"Before a vaginal breech delivery is planned, women should be informed that the risk of peri-natal or neonatal mortality or short-term serious neonatal morbidity may be higher than if a cesarean delivery is planned, and the patient's informed con-sent should be documented."

    See ACOG’s statement on term singleton breech delivery: http://www.ncbi.nlm.nih.gov/pubmed/16816088 At this time, in the United States, over 90% of breech births are delivered by cesarean section; an astounding number. Most women just are not given a choice of vaginal delivery any longer.

     

    There is a recent documentary film called, A Breech In The System about giving women back the choice to birth their breech babies vaginally, instead of via cesarean section. You can view the trailer here: http://www.youtube.com/watch?v=vRjSmR9QmYg&sns=tw

     

    The comparative risk of cesarean section versus vaginal breech delivery is a complex one, and many factors need to be considered, studied, and discussed with your care provider before making a decision. There are several places you can visit to learn about these risks & comparisons of modes of delivery:

    http://emedicine.medscape.com/article/262159-overview

    http://www.thelancet.com/journals/lancet/article/PIIS0140-6736(00)02840-3/fulltext?_eventId=login

    http://www.ncbi.nlm.nih.gov/pubmed/3452635

    http://jeremyscorner-grifter.blogspot.com/2009/03/breech-vaginal-birth-is-not-emergency.html

     
    Regardless of what you decide once baby is about to be born; before baby is at term, there are many things you can do (and that I did as a pregnant mother carrying breech babies – twice) to help your baby to turn, and increase your chances for a safe vaginal delivery. I’ve included every idea that I tried through my two pregnancies, the theory behind the idea, the process & outcome, and my thoughts on each idea.

     

    I recommend talking to your doula, midwife, doctor, or other care provider before trying any of these… just to be safe. :)

     

    Ideas for Encouraging a Breech Baby to Turn

     

    Idea:

    Cold aversion – Take a bag of cold peas, and place on the top of your tummy, near where you believe baby’s head to be.

     

    Theory:

    Baby will move away from the unpleasant coldness, and towards the warmth of your lower abdomen. 

     

    Process & Outcome:

    I tried this only with my first, and only once. Baby didn’t turn.

     

    Thoughts:

    I didn’t like this method – it felt intrusive and not entirely friendly to me.  I “warned” her ahead of time & told her she might not like what was coming up. In all honesty, the coldness probably isn’t that shocking with all the “padding” between me & baby.  But I have a thing about cold, and so I didn’t repeat the experiment.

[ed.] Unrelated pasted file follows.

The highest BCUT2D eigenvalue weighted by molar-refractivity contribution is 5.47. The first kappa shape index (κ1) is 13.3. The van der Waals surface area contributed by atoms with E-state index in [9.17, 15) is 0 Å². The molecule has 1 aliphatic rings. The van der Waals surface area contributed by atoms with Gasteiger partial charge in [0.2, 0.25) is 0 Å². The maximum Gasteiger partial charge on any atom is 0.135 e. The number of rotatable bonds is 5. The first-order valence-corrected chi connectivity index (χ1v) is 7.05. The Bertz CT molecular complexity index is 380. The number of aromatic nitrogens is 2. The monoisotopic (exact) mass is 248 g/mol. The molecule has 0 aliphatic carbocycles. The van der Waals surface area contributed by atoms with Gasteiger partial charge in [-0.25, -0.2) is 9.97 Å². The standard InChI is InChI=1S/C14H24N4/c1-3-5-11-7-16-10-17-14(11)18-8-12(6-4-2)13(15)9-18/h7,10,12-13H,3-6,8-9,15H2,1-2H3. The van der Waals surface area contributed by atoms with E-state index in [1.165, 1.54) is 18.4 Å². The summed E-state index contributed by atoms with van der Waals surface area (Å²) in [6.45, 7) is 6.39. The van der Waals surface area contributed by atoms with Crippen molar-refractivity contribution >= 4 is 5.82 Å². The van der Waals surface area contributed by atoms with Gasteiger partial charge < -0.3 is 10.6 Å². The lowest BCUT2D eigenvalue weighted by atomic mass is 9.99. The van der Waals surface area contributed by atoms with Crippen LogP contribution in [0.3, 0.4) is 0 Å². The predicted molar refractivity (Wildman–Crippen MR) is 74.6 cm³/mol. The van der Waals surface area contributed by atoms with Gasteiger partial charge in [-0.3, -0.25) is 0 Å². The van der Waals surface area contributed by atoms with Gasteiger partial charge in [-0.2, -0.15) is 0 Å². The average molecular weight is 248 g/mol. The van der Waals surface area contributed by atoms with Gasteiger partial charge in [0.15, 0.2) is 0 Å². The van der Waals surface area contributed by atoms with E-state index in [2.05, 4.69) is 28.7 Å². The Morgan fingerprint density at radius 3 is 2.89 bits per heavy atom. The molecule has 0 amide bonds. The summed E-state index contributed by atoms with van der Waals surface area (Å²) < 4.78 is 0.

*****

     

    Idea:

    Music/Sound – Play music or have a deep voice (preferably your partner so that baby will have a better chance at recognizing the voice) at your pelvis. 

     

    Theory:

    Baby will turn to better hear the voice or music.

     

    Process & Outcome:

    My reading had suggested playing classical music, but instead I chose music with a heavier beat & deeper bass – to increase the chance baby would hear it.  Adam also spent many nights talking to my lower abdomen.  Baby didn’t turn.

     

    Thoughts:

    This idea was one of the easiest and least invasive.  It felt very natural to me to talk to baby & play music as an enticement to move.

     

    *****

     

    Idea:

    Light – Shine a flashlight at your lower abdomen.

     

    Theory:

    Baby will notice the light & try to move towards it.

     

    Process & Outcome:

    We tried this several times without luck.

     

    Thoughts:

    I had no problem with trying this one multiple times, but was dubious about the effectiveness due to how dulled the flashlight would actually be shone through so many layers of flesh, muscle, skin, blood, etc.  I would recommend trying this when baby is awake – so drink a glass of OJ first!

     

    *****

     

    Idea:

    Visualization – Picture baby moving downwards into your pelvis; settling into a comfortable heads-down position.

     

    Theory:

    Mind over matter.

     

    Process & Outcome:

    Upon learning of each of my babies’ breech positions, I immediately started thinking of them in a vertex position; birthing vaginally – particularly with my son, after having experienced a long, difficult labor with my first. I knew that positive thinking was so important. I knew my daughter would turn on her own, and she did.  I also felt certain my son would turn as well, but due to circumstances beyond either of our controls, his in-utero environment was simply not conducive to turning.

     

    It is difficult to know for certain if/how visualization helped with turning; but I would like to believe at the very least it improved my outlook.

     

    Thoughts: